Sharing the ball with a 1st Round Draft Pick – Geoff Gray’s Holy Land Hoopster Diary: Week #5

Oct 26, 2020 | Holyland Hoops

Finally out of lockdown. While non-essential stores and venues remain closed for a little while longer, travel restrictions have been eased and our first game is right around the corner. Practice has been getting intense lately, and if there’s anything I can say that can speak for myself as well as my teammates, it’s this: we’re itching to lace ‘em up for real. Our captain, Roee Natsia, has some weights at his apartment complex, so I’ve been able to return to lifting to some extent. A few of us took a trip up north to see the Sea of Galilee the other day, but other than that I don’t have much else to add, so I’ll talk about the impact one of my teammates in Eilat had on me during the last three weeks of the season before the pandemic sent us home.

When we returned to Israel after the national team break in late February, we had signed a new American Shooting Guard, John Jenkins. After an All-American three-year career at Vanderbilt University, John was drafted in the first round of the 2012 NBA draft by the Atlanta Hawks. He then went on to play for the Dallas Mavericks, Phoenix Suns, New York Knicks, and Washington Wizards, and is about to begin his ninth season as a pro. My college coach, Bill Curley, was also a first round NBA draft pick, so I know how valuable it is to learn from someone like that.

As a player, there’s one thing that I’ve always tried to do, no matter what the situation was, and that’s outwork my peers. That was hard to do when John got to Eilat. This dude was just wired differently. I remember on one of our off days before the league officially came to a pause, John and I got in a great shooting workout. We were on the court for around two hours, and probably got up close to 500 shots each, enough for both of us to be drenched in sweat after. After the workout, I figured I could lift later since it was still early and I was starving. As I showered and headed to lunch with the other guys, I noticed John wasn’t with us. As I’m walking out the door, I see him in the weight room doing step-ups in a hoodie while holding 25 KG dumbbells. It was the first time in awhile I thought to myself that maybe I wasn’t working hard enough. Those are the types of people you want to be around.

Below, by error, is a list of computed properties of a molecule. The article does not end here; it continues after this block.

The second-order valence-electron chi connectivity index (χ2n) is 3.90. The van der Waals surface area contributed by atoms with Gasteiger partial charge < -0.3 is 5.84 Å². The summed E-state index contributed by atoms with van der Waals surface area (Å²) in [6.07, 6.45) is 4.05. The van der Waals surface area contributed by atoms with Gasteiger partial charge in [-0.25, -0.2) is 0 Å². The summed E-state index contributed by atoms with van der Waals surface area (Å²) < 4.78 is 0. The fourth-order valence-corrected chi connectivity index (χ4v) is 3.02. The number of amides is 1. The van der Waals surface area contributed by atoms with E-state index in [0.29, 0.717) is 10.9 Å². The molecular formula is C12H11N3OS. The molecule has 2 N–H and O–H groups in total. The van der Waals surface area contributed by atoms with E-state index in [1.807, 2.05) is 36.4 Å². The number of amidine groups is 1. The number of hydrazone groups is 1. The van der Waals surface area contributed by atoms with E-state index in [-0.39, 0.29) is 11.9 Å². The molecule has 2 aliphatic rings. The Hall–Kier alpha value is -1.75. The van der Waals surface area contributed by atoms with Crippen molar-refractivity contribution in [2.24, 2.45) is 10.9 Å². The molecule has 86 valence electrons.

Later on, we were walking around the beach and I was curious what his offseason workout regimen is like. “So what does an offseason day typically look like… one of those shooting workouts we did, a lift, and then maybe some pickup at night or something,?” I asked. “That? Nah. That was just in-season shooting. The stuff I do in the offseason makes me want to throw up,” he said. I’m thinking to myself… he doesn’t mess around. “When was the last time you took the full day off, like… didn’t work at all,?” I wondered. “At all? Years… Gotta get out of your comfort zone if you want to get better,” he said. I knew I needed to pick his brain some more.

As our short stint as teammates went on, he told me some good stories from his career, mainly regarding his shooting contests with Dirk Nowitzki and Kyle Korver. I asked him what his career high was in the NBA and he said 23. I was like “Damn, against who?” “It was actually on Kawhi Leonard… he probably thought he had the night off.” We both laughed. But my first reaction was like… here I am matched up everyday in practice with a dude who was giving buckets to one of the greatest to ever do it on the biggest stage just a few years before. I knew I had to get some work in with him and his trainer, Abe Millsap, in Atlanta in the summer. Since my agent, Matan, was already down there for some NBA pre-draft workouts and my roommate, Elijah, is from there as well, I made it down there at the end of August before I flew off to Israel.

I’ve seen a lot of hard workers through the years, but this guy takes the cake. Ever since I met him in February, he’s helped every step of the way. Working with guys that have reached the pinnacle of success but still love the process is what makes this experience so valuable. One night out to dinner, he told me he wants to try and play until he’s 40 (another 11 years). I don’t doubt it one bit. Whatever team he signs with next will be getting a true professional. Oh, and I almost forgot… Before my flight, I texted him and asked what time we’re working out the next day. “6 am,” he said. I didn’t expect anything different.



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